‘I make strips around less discussed issues’ – Rajesh Rajamani

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rajamaniTell us how Inedible India came about.

Instead of the usual satire directed at politicians, I thought it would be interesting to satirise the Indian public’s duplicities and eccentricities. I derived the idea of creating comic strips, without actually sketching them, from Aarthi Parthasarathy’s Royal Existentials. I wanted the strip to be about sociopolitical issues that we can’t and shouldn’t digest. When one particular strip on death penalty went viral, the traffic on my page was unmanageable and an independent Facebook page for the series arose.

Why do you choose vintage Indian art, particularly the paintings of Raja Ravi Varma to create the comic strips?

I think satire works well when we juxtapose a vintage painting and a contemporary social issue. Raja Ravi Varma’s paintings were mostly based on Indian mythological characters and stories. They are beautiful and popular. Also, making mythological characters converse about these issues accentuates the satire.

How do you choose the issues for your strips?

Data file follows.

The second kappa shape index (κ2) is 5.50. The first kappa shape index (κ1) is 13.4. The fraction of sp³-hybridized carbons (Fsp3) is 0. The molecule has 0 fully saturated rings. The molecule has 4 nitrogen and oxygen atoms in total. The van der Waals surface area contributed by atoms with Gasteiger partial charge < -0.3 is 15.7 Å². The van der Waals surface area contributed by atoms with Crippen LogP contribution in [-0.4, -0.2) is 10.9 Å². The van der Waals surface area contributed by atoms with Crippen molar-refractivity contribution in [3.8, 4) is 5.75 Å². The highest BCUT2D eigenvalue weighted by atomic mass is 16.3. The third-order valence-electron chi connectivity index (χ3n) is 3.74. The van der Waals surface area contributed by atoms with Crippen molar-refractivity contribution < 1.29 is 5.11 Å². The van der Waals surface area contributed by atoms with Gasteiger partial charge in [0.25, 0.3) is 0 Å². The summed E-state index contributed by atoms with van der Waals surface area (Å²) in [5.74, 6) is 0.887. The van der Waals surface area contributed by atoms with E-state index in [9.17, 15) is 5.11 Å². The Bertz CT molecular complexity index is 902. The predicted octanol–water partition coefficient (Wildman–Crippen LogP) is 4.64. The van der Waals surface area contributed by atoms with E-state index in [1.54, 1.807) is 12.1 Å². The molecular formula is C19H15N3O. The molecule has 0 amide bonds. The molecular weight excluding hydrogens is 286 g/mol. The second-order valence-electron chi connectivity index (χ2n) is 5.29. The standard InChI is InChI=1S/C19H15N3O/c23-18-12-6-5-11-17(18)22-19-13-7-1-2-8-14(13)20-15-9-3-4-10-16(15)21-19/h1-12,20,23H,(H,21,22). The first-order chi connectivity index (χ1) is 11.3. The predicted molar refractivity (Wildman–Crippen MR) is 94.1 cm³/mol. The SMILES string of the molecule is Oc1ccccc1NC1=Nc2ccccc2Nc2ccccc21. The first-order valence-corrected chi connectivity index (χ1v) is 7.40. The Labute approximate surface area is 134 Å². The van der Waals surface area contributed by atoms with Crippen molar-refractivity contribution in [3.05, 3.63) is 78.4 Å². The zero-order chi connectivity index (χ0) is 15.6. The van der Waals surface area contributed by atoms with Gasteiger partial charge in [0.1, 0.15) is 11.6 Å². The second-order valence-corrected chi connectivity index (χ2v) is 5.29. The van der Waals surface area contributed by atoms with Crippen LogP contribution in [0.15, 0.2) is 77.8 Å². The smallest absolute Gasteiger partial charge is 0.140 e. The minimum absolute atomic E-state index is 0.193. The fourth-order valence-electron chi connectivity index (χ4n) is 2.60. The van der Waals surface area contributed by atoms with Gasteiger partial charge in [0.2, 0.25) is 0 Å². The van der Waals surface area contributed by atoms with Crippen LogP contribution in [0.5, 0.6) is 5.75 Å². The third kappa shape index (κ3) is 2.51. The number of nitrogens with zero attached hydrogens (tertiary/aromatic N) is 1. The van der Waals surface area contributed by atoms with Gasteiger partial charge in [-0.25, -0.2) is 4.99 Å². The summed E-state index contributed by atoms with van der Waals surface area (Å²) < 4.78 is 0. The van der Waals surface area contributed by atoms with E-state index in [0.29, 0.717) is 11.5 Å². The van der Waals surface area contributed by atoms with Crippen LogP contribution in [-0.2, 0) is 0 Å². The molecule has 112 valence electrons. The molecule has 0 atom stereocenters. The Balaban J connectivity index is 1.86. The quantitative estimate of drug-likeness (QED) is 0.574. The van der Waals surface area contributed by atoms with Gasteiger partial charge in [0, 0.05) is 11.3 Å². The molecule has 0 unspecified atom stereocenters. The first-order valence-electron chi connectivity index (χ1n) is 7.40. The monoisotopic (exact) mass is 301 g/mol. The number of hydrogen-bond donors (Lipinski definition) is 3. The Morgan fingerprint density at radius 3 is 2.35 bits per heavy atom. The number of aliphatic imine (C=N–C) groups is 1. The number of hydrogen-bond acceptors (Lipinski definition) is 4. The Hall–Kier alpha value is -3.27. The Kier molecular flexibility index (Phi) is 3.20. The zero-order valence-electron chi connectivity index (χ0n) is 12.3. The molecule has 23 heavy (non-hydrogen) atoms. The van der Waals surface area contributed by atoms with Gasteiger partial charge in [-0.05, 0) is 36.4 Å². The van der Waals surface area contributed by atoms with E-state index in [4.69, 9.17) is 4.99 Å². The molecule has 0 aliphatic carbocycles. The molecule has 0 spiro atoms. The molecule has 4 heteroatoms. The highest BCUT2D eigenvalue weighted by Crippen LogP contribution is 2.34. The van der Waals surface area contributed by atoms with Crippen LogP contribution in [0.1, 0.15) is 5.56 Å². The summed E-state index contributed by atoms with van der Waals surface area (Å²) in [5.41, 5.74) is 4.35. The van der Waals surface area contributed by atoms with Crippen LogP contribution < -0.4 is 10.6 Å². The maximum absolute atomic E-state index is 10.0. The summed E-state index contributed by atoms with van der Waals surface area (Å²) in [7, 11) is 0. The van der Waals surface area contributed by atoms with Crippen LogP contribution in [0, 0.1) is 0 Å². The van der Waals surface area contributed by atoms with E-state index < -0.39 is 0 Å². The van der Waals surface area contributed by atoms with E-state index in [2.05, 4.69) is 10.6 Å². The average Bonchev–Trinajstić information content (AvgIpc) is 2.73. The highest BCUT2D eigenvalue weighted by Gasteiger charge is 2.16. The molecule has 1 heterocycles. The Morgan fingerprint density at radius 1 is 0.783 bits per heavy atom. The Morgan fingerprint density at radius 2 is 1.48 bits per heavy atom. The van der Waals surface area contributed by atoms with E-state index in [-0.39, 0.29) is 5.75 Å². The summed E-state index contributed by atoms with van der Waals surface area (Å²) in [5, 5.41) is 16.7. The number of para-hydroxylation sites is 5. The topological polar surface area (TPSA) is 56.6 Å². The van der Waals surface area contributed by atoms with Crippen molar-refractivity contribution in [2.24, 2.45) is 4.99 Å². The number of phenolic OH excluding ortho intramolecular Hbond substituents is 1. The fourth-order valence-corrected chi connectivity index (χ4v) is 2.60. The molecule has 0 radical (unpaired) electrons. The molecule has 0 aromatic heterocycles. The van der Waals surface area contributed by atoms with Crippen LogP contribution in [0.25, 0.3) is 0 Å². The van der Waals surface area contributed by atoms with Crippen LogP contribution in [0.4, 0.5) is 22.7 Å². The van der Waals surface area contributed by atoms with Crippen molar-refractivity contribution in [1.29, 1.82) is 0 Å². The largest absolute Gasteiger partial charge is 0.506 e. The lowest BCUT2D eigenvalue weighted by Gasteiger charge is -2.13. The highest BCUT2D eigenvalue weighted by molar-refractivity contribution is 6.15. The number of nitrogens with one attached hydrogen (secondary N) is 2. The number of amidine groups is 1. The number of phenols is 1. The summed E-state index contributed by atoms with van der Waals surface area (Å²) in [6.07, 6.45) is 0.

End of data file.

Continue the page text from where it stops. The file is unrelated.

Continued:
To begin with, as a society, we believe in a lot of myths about ourselves. We proudly claim to be an inclusive society while we stay deeply patriarchal and casteist. My strips aim to highlight this gap. I also share my opinion on hotly debated issues in mainstream social media. Then, there are certain issues which aren’t discussed enough like campus suicides. So I make strips around them.

How powerful are comic strips as expressions of dissent and criticism?

The biggest power comic strips hold is of taking a message to a larger audience. The use of humour and visuals helps in breaking down complex arguments into simple, interesting conversations between characters. It’s also easy to talk about taboo issues through this format. Simultaneously, the added responsibility of a larger audience than any regular Facebook post makes me extra careful in what I say. I sometimes consult my friends for their opinion on the strip before I go ahead with it.

Where is Inedible India headed in terms of ‘making a point’?

I want Inedible India to continue making sensible critiques on important issues while being humorous. It’s just been three months since the series started. Once we cross the 150th issue, I might try new ideas. Like moving to a video format, expanding to regional languages and going into print.

Indrani Mukherjee

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